Today we’d like to introduce you to Ramel Wallace.
Every artist has a unique story. Can you briefly walk us through yours?
I was born and raised in San Diego, California and have three generations of roots in Barrio Logan and Southeast. People know me as either the founder of thChrch & The Last Black Man in Barrio Logan or Real J. Wallace. The most interesting thing about my story is that I am a Hip Hop artist turned entrepreneur, and I am the middle of that transition as we speak. I literally do not know what tomorrow will bring. I started this transition four years ago, and I look around at artists like Joe Budden and suddenly notice that this is something people are doing in the industry, and it is mostly out of necessity. I have been a recording artist for 11 years as Real J. Wallace, and I’m actively performing as an artist while establishing my business, The Holyfield. The Holyfield started inside of a creative space I founded in Barrio Logan called thChrch in 2014. thChrch is now located in El Paso. I have had my fair of hardships from being shelved by my label to my business falling apart, to life falling apart but have I always continued to learn and apply. Following the steps of my predecessors including the David Harp Foundation and people like Leon St. Heron, I have used The Holyfield to donate more than 400 hours of studio time to young people, put on numerous free events, and create media content. I find it unique that I am a rapper that has experience running his own brick and mortar, I have gone to the Grammy’s, been heavily involved in video production, and have spoken at numerous colleges, company’s and events including USD, UCSD, SDSU, Creatives Mornings, ARTS (A Reason to Survive) and many more. With that being said, I would say that I am the most creative person in San Diego.
Please tell us about your art.
I am a rapper who is moving into multidisciplinary storytelling (Songwriter, copywriting, video production, speaking). I have released an album with La rapper Blu, which I plan on re-releasing in 2018, I have released an album with Soulection artist Abjo and last year I released an album called Aloe Vera with Mira Mesa producer Dayfade. Expect me to properly release all my music in the months to come, because my library needs to be more accessible. The message of my music has always been to treat people like the God’s that you believe in. Art is my religion, and I use music to heal both myself and others. Erykah Badu even said that Hip Hop is bigger than religion and I have taken that message to heart. Everything I do is Hip Hop; it is the language that I speak, the culture that I live and the actions that I take. After people experience me, I hope that people take away that they can be themselves even if it is offensive. Being offensive is not the purpose, but it is a liberty that comes with truth. You will both inspire and disappoint. The main thing you should know about my artwork is that it is forever changing just like my state of being and this is my truth. Don’t expect the same thing!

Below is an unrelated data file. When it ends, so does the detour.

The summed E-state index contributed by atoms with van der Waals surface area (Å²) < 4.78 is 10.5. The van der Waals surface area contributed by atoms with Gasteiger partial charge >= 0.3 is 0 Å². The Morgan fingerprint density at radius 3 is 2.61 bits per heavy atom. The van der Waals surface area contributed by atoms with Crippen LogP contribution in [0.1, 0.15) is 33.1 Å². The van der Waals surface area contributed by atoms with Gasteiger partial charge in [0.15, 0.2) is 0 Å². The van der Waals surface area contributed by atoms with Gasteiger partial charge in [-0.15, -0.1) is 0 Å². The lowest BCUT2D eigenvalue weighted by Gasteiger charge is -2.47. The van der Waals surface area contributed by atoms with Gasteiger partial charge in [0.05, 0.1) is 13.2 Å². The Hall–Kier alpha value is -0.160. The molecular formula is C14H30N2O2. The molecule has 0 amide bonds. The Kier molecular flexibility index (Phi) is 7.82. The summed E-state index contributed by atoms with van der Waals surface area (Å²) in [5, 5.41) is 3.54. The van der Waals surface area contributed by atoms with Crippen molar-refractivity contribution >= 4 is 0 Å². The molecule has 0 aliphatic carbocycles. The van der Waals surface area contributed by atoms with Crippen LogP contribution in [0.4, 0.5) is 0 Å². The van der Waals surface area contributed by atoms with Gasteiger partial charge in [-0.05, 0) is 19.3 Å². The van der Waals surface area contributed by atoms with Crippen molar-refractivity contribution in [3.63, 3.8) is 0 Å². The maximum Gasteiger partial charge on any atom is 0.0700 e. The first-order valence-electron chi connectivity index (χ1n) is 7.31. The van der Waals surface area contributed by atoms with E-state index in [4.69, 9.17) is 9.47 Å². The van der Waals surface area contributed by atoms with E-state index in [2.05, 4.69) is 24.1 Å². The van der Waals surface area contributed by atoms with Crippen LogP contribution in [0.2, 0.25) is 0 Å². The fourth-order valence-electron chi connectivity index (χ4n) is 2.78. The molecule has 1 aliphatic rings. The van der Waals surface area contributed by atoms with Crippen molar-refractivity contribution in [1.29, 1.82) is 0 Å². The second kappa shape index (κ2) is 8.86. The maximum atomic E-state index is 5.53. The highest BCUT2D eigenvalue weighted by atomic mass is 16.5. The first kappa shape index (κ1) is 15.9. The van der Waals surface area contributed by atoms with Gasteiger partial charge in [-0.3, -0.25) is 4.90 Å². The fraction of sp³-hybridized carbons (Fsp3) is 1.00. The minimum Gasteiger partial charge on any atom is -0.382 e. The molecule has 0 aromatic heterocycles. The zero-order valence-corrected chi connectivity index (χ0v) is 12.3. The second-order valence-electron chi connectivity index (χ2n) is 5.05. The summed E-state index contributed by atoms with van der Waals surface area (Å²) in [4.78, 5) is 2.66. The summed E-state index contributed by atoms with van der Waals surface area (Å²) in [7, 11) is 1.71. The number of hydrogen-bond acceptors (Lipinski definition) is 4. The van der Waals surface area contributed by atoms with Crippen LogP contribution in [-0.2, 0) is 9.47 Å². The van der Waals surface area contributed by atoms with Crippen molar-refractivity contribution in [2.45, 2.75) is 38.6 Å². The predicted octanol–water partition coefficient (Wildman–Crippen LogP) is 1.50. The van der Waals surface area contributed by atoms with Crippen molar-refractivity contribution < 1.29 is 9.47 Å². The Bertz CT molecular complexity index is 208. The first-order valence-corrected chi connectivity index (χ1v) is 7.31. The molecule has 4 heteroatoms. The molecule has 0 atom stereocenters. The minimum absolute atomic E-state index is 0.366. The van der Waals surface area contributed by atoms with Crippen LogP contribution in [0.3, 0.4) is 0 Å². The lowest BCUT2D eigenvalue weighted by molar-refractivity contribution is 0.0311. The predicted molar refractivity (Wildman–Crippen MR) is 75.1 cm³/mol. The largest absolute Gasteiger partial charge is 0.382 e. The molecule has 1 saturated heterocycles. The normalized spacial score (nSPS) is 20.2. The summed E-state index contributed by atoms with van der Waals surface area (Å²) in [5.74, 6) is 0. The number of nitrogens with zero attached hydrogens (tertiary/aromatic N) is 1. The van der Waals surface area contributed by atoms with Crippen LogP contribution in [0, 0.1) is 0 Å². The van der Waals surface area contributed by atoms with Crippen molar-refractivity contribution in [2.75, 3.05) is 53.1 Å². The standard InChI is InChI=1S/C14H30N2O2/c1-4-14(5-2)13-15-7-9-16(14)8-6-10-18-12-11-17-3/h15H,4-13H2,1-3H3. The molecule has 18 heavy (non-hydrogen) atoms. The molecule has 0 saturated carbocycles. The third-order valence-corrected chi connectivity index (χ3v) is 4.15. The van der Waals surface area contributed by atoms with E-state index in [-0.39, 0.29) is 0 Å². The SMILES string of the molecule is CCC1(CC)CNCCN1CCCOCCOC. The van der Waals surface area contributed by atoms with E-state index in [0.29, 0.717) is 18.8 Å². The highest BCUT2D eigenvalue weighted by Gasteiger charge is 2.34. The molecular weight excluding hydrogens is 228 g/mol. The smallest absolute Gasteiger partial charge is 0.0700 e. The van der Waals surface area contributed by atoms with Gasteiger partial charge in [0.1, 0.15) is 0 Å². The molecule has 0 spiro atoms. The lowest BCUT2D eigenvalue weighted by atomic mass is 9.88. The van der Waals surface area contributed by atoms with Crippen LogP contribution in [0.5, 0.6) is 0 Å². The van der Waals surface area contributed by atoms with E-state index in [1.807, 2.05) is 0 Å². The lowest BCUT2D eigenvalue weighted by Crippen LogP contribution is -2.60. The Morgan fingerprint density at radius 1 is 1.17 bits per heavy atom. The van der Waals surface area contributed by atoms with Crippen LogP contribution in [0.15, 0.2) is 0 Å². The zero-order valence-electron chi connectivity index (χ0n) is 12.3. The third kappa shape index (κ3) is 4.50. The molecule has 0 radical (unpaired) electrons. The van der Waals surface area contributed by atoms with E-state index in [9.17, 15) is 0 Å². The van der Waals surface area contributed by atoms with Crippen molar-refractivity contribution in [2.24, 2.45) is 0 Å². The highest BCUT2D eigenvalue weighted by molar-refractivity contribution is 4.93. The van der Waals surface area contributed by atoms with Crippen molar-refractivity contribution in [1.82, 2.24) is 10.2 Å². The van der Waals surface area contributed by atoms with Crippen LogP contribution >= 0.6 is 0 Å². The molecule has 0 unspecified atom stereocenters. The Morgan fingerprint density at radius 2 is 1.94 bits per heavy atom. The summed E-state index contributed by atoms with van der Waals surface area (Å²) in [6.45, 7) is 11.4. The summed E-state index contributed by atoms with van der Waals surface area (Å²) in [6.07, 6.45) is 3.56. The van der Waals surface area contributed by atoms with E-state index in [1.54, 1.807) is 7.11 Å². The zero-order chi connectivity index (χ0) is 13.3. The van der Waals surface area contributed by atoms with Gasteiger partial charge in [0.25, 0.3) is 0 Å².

What do you think about conditions for artists today? Has life become easier or harder for artists in recent years? What can cities like ours do to encourage and help art and artists thrive?
Cities need to fund positive things where people of color are in positions of power and making decisions. I believe that today’s artist tried and tired, we have seen numerous artists make songs and create videos screaming for help but nobody listens. The best thing that artist in the city can do is to follow what they believe in and put themselves around people that believe in them and not just their talents. If you do not follow your beliefs, you will internalize hypocrisy and shame. I’m not saying to have the same beliefs as others, what I am saying is to trust your beliefs in real time, in action and with your full heart. I have been knocked down many times in my career to having ideas stolen from me to being shelved by my label, to losing hope. The only thing that has sustained me is belief.
How or where can people see your work? How can people support your work?
I have a music video shoot that I am inviting the public to at Arts (A Reason to Survive) in National City on Sept 16th for a new song produced by Dan Koestner called Monsters. Local cinematographer Omar De Leon is the director, and I helped produce the project. I am hoping to get my community more familiar with ARTS. I have a performance at the Ac Lounge on Sept 19th with Daniel Koestner as well, for an event called Hip Hop Weds. Every weekend I will be hosting, “The Last Black Man in Barrio Logan” through Air BnB experiences. I will be giving a tour through Barrio Logan as well as a small performance and a historical conversation about the lost city of Black Barrio Logan. People can support by following me on social media, coming out to shows and booking some time with The Last Black Man. Besides that visit theholyfield.org for updates.
Omar De Leon